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By J.D. Houvener
Patent Attorney and Founder

JD: Hello, I have an invention that has both a utility and a design patent. It’s very difficult for me to prototype, and I’m looking to sell it outright. Everything is done and paid for, including attorney fees and patent costs. I’m not in a position to build it. Any advice or help?

JD: Okay, well, it sounds like you’ve at least filed the patent. I’m not sure if it’s been granted yet, but kudos to you for going after both utility and design patents. Not all inventors do that.

JD: For physical products that will be for sale, having both patents is crucial. The utility patent protects the functionality of the device, while the design patent protects its appearance. This dual protection is great for enforcing your patent and can help in potential legal disputes. If an infringing product looks the same, even if its functionality is different, the jury is likely to rule in your favor.

JD: Since everything is done and paid for, it sounds like your patent is at least pending. You mentioned you’re not in a position to build it, but that’s okay. The patent office doesn’t require you to prove that your invention has been built. You just need to provide specifications and drawings that show it can be built.

JD: Many inventors aim to have their product patented so they can license or sell it. You don’t have to start a company, although that often yields the biggest return on investment. Starting a company involves growing your product line, raising money, hiring employees, and handling marketing and sales. This traditional approach is a lot of effort, risk, and money.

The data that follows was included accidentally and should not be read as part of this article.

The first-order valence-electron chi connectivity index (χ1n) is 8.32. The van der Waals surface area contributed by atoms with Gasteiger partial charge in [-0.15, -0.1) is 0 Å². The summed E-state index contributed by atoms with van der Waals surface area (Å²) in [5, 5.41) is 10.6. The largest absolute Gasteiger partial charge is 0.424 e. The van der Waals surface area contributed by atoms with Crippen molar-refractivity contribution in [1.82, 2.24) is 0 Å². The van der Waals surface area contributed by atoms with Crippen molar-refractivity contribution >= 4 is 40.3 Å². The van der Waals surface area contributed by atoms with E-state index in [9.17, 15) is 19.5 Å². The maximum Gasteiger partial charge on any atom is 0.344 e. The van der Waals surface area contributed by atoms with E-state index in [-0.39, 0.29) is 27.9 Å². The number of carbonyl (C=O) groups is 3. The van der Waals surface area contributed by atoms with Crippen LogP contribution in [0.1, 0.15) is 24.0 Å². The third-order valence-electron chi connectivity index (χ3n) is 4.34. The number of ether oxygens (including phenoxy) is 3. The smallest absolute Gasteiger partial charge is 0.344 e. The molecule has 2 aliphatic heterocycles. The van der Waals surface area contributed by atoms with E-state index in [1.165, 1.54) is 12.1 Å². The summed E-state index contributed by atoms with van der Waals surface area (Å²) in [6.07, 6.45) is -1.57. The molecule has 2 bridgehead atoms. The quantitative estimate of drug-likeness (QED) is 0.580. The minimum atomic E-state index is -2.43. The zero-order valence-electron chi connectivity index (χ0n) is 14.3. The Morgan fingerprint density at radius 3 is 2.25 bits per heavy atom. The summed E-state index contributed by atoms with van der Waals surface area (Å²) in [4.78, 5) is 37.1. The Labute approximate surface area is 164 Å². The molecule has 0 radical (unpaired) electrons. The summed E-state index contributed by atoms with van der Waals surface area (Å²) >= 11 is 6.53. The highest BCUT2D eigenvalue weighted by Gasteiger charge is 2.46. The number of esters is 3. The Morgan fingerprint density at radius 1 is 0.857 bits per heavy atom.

JD: If prototyping and building your invention is too challenging, consider licensing it. This involves putting your invention in the hands of a company that already has a robust manufacturing system. You could then earn royalties without the need to manage production yourself.

JD: If you decide to prototype, I suggest working with a local designer or engineering company. This ensures you have control over future iterations and confidentiality. If you need to work with someone out of state, involve attorneys in both states to ensure the contract is binding. International work carries the highest risk due to enforcement challenges and potential confidentiality breaches.

About the Author
J.D. Houvener is a Registered USPTO Patent Attorney who has a strong interest in helping entrepreneurs and businesses thrive. J.D. leverages his technical background in engineering and experience in the aerospace industry to provide businesses with a unique perspective on their patent needs. He works with clients who are serious about investing in their intellectual assets and provides counsel on how to capitalize their patents in the market. If you have any questions regarding this article or patents in general, consider contacting J.D. at